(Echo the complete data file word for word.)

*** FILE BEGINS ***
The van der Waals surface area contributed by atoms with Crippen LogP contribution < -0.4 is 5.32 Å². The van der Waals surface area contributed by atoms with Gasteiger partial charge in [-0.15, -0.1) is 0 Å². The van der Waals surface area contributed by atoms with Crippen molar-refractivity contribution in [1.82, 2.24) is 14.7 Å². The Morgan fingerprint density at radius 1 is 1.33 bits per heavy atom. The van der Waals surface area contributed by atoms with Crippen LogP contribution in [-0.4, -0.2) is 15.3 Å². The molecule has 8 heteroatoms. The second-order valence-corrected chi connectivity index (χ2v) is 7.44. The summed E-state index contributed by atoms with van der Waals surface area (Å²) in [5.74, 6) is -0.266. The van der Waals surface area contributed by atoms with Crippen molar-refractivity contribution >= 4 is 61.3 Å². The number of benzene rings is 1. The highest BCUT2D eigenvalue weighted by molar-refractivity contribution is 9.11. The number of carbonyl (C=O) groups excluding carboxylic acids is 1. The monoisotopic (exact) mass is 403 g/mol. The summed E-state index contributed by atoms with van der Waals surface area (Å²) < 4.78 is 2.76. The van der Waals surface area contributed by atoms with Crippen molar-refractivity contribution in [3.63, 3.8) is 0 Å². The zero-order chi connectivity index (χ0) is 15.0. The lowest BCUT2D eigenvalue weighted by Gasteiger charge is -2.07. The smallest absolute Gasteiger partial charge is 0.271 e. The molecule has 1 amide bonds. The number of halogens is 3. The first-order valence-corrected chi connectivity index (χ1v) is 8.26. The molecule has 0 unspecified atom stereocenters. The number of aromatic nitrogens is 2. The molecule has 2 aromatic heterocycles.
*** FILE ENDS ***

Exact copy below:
The van der Waals surface area contributed by atoms with Crippen LogP contribution < -0.4 is 5.32 Å². The van der Waals surface area contributed by atoms with Gasteiger partial charge in [-0.15, -0.1) is 0 Å². The van der Waals surface area contributed by atoms with Crippen molar-refractivity contribution in [1.82, 2.24) is 14.7 Å². The Morgan fingerprint density at radius 1 is 1.33 bits per heavy atom. The van der Waals surface area contributed by atoms with Crippen LogP contribution in [-0.4, -0.2) is 15.3 Å². The molecule has 8 heteroatoms. The second-order valence-corrected chi connectivity index (χ2v) is 7.44. The summed E-state index contributed by atoms with van der Waals surface area (Å²) in [5.74, 6) is -0.266. The van der Waals surface area contributed by atoms with Crippen molar-refractivity contribution >= 4 is 61.3 Å². The number of benzene rings is 1. The highest BCUT2D eigenvalue weighted by molar-refractivity contribution is 9.11. The number of carbonyl (C=O) groups excluding carboxylic acids is 1. The monoisotopic (exact) mass is 403 g/mol. The summed E-state index contributed by atoms with van der Waals surface area (Å²) < 4.78 is 2.76. The van der Waals surface area contributed by atoms with Crippen molar-refractivity contribution in [3.63, 3.8) is 0 Å². The zero-order chi connectivity index (χ0) is 15.0. The lowest BCUT2D eigenvalue weighted by Gasteiger charge is -2.07. The smallest absolute Gasteiger partial charge is 0.271 e. The molecule has 1 amide bonds. The number of halogens is 3. The first-order valence-corrected chi connectivity index (χ1v) is 8.26. The molecule has 0 unspecified atom stereocenters. The number of aromatic nitrogens is 2. The molecule has 2 aromatic heterocycles.